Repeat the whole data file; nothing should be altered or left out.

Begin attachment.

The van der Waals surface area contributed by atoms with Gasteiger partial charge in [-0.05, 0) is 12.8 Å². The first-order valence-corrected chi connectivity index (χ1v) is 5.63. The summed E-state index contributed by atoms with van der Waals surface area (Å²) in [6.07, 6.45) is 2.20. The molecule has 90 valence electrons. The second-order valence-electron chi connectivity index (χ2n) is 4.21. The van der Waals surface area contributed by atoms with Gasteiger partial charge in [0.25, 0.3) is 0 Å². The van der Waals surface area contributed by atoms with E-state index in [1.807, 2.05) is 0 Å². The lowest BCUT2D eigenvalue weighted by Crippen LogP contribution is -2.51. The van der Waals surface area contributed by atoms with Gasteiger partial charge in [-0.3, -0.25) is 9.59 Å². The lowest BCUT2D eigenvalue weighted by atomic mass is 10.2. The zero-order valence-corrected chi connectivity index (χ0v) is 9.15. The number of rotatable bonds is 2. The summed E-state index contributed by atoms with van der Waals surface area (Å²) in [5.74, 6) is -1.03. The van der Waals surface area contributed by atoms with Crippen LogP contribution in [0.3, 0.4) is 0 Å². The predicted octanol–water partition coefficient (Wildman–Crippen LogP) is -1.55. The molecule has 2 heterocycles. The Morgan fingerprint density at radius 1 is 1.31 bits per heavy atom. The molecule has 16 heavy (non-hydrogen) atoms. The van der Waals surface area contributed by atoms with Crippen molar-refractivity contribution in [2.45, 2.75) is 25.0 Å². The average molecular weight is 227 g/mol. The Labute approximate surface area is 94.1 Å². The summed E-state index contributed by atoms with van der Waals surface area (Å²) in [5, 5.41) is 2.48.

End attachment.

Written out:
The van der Waals surface area contributed by atoms with Gasteiger partial charge in [-0.05, 0) is 12.8 Å². The first-order valence-corrected chi connectivity index (χ1v) is 5.63. The summed E-state index contributed by atoms with van der Waals surface area (Å²) in [6.07, 6.45) is 2.20. The molecule has 90 valence electrons. The second-order valence-electron chi connectivity index (χ2n) is 4.21. The van der Waals surface area contributed by atoms with Gasteiger partial charge in [0.25, 0.3) is 0 Å². The van der Waals surface area contributed by atoms with E-state index in [1.807, 2.05) is 0 Å². The lowest BCUT2D eigenvalue weighted by Crippen LogP contribution is -2.51. The van der Waals surface area contributed by atoms with Gasteiger partial charge in [-0.3, -0.25) is 9.59 Å². The lowest BCUT2D eigenvalue weighted by atomic mass is 10.2. The zero-order valence-corrected chi connectivity index (χ0v) is 9.15. The number of rotatable bonds is 2. The summed E-state index contributed by atoms with van der Waals surface area (Å²) in [5.74, 6) is -1.03. The van der Waals surface area contributed by atoms with Crippen LogP contribution in [0.3, 0.4) is 0 Å². The predicted octanol–water partition coefficient (Wildman–Crippen LogP) is -1.55. The molecule has 2 heterocycles. The Morgan fingerprint density at radius 1 is 1.31 bits per heavy atom. The molecule has 16 heavy (non-hydrogen) atoms. The van der Waals surface area contributed by atoms with Crippen molar-refractivity contribution in [2.45, 2.75) is 25.0 Å². The average molecular weight is 227 g/mol. The Labute approximate surface area is 94.1 Å². The summed E-state index contributed by atoms with van der Waals surface area (Å²) in [5, 5.41) is 2.48.